Other problems such as neurological disease, eye problems, and thyroid issues mean your Great Danes should be monitored regularly by your local veterinarian.

Caring for Your Great Dane

Great Dane Facts

Great Danes require moderate exercise, high quality nutrition, and lot of love and attention from their humans. Puppies need about 90 minutes of exercise a day while adult Great Danes need about 45 minutes. This exercise can include walking, playing fetch, or running. Chewing is an important exercise both mentally and physically.

A balanced diet is essential to the health of Great Danes. Large breed dogs requires different amount of calcium and phosphorus than smaller breeds. Be sure to find a dog food that is specifically made for large breeds.

Because of their size, training is particularly important for Great Danes. They can eat food off your counter or easily knock you over when you get home. Although they can be slow to learn, these dogs are very willing to please you. Be sure to start training right away to avoid allowing bad habits.

Dealing with the Death of Your Great Dane

Great Danes live an average of 7 to 10 years. This means that it is likely that they are outlived by their owners. What do you do when your Great Dane dies?

Dealing with the loss of a pet is never easy. Grieving is just part of life and should never be minimized or avoided. However, we still need to face the practical parts of the death of our pets. If your dog is under the care of a veterinarian when they die, they will assist you in caring for the body, but what if your Great Dane dies at home?

If you are alone, you might want to call someone to help you. A friend can provide both practical assistance and comfort. The first thing you need to do if your dog has died is get something underneath them. This can be a trash bag or puppy pads or both. Do this as soon as possible because decomposition will start to happen quickly.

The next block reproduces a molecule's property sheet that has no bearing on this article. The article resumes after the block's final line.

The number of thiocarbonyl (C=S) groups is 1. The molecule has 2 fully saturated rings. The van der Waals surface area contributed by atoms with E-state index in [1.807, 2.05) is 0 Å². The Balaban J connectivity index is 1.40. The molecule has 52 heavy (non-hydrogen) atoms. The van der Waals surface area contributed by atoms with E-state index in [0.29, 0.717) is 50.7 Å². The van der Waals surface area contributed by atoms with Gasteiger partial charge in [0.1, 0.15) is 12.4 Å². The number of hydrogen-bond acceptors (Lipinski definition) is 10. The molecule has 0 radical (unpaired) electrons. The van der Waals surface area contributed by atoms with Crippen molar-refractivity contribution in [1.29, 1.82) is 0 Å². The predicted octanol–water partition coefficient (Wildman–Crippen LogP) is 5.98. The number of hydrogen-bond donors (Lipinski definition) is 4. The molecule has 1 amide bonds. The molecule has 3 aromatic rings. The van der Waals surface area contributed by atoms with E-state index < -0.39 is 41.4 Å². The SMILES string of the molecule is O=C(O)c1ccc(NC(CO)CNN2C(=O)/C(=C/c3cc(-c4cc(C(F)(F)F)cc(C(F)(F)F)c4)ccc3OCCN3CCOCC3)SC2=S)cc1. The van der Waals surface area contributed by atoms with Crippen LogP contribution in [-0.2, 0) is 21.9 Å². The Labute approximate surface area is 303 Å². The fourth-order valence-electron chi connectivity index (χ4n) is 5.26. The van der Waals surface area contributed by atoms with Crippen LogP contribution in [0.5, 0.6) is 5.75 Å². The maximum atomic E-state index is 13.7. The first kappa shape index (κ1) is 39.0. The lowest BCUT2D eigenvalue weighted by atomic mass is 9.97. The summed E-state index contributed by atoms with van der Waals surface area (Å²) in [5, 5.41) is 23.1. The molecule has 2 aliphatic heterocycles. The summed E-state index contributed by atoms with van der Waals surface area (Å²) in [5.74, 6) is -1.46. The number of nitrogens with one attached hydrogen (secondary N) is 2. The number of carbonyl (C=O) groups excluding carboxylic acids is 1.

If you want to save your dog’s collar, take it off and set it aside. Next, wrap the body in a blanket and place it in a large bag (could be a trash bag or other plastic bag). For a Great Dane, this will need to be large enough to fit their body and will probably take two people.

When you are done with all this, you need to decide what to do with your pet’s body. In the past most people buried their pets on their property. For most people this is not an option. In some places it is not even legal.

Thankfully, we do have options when deciding how to memorialize our pets.

If the body of your pet is not important to you, in many areas you can simply call animal control and they will come pick it up. You might want to use your pet’s collar, toys, and food dish to make a simple memorial for your pet.

You can also choose to have your pet buried or cremated. With a quick internet search or a call to your local veterinarian, you should be able to find pet cemeteries in your area and who to call to pick up your dog to have them buried or cremated.

If you choose to have your dog cremated, you will be asked to pick up the ashes probably within a week. From here there are many ways to remember your Great Dane. You can scatter your dog’s ashes, have a memorial stone made, or even plant a tree to remember them by.  This also includes custom engraved Great Dane urns with a portrait of a Great Dane and your dog’s name, dates of birth and death, and a sentiment.

great dane urn

Whatever way you choose to honor your beloved Great Dane, be sure to allow yourself time to grieve. 

Previous article Modern vs. Traditional Urns and Keepsakes